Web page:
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The American

Chapter 4
Early one morning, before Christopher Newman was dressed, a little old man
was ushered into his apartment, followed by a youth in a blouse, bearing a
picture in a brilliant frame. Newman, among the distractions of Paris, had
forgotten M. Nioche and his accomplished daughter; but this was an effective
"I am afraid you had given me up, sir," said the old man, after many apologies
and salutations. "We have made you wait so many days. You accused us,
perhaps, of inconstancy of bad faith. But behold me at last! And behold also the
pretty Madonna. Place it on a chair, my friend, in a good light, so that monsieur
may admire it." And M. Nioche, addressing his companion, helped him to dispose
the work of art.
It had been endued with a layer of varnish an inch thick and its frame, of an
elaborate pattern, was at least a foot wide. It glittered and twinkled in the morning
light, and looked, to Newman's eyes, wonderfully splendid and precious. It
seemed to him a very happy purchase, and he felt rich in the possession of it. He
stood looking at it complacently, while he proceeded with his toilet, and M.
Nioche, who had dismissed his own attendant, hovered near, smiling and rubbing
his hands.
"It has wonderful finesse," he murmured, caressingly. "And here and there are
marvelous touches, you probably perceive them, sir. It attracted great attention
on the Boulevard, as we came along. And then a gradation of tones! That's what
it is to know how to paint. I don't say it because I am her father, sir; but as one
man of taste addressing another I cannot help observing that you have there an
exquisite work. It is hard to produce such things and to have to part with them. If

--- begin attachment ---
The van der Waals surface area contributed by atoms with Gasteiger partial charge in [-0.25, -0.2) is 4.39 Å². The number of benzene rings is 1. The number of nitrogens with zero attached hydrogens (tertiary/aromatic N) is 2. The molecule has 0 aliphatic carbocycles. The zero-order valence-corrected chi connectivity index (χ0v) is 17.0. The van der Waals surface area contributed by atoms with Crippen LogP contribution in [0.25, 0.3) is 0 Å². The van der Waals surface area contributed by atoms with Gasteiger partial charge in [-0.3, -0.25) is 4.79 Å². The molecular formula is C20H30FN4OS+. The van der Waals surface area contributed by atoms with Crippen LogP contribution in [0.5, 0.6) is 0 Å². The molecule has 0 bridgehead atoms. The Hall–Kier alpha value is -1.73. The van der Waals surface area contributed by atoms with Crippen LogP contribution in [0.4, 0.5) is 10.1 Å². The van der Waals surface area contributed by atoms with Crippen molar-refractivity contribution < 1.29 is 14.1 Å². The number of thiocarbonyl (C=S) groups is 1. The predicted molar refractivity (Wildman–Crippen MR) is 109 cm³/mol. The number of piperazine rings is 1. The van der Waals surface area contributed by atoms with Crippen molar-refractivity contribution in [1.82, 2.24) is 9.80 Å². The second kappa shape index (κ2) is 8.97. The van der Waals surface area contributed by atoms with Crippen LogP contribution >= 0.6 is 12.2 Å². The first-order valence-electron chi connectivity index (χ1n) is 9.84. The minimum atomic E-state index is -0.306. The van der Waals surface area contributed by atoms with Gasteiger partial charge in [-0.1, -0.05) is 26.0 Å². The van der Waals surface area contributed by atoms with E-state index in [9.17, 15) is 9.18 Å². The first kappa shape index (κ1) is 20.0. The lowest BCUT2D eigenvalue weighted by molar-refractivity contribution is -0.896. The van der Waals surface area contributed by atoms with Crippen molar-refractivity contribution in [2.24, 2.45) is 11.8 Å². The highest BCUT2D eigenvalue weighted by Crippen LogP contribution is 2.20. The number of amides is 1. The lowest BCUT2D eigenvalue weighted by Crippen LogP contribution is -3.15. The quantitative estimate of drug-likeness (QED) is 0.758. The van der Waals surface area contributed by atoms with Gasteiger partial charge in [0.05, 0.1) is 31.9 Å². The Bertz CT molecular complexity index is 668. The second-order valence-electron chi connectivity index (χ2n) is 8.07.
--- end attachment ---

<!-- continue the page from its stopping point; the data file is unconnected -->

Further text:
our means only allowed us the luxury of keeping it! I really may say, sir--" and M.
Nioche gave a little feebly insinuating laugh--"I really may say that I envy you!
You see," he added in a moment, "we have taken the liberty of offering you a
frame. It increases by a trifle the value of the work, and it will save you the
annoyance--so great for a person of your delicacy-- of going about to bargain at
the shops."
The language spoken by M. Nioche was a singular compound, which I shrink
from the attempt to reproduce in its integrity. He had apparently once possessed
a certain knowledge of English, and his accent was oddly tinged with the
cockneyism of the British metropolis. But his learning had grown rusty with
disuse, and his vocabulary was defective and capricious. He had repaired it with
large patches of French, with words anglicized by a process of his own, and with
native idioms literally translated. The result, in the form in which he in all humility
presented it, would be scarcely comprehensible to the reader, so that I have
ventured to trim and sift it. Newman only half understood it, but it amused him,
and the old man's decent forlornness appealed to his democratic instincts. The
assumption of a fatality in misery always irritated his strong good nature--it was
almost the only thing that did so; and he felt the impulse to wipe it out, as it were,
with the sponge of his own prosperity. The papa of Mademoiselle Noemie,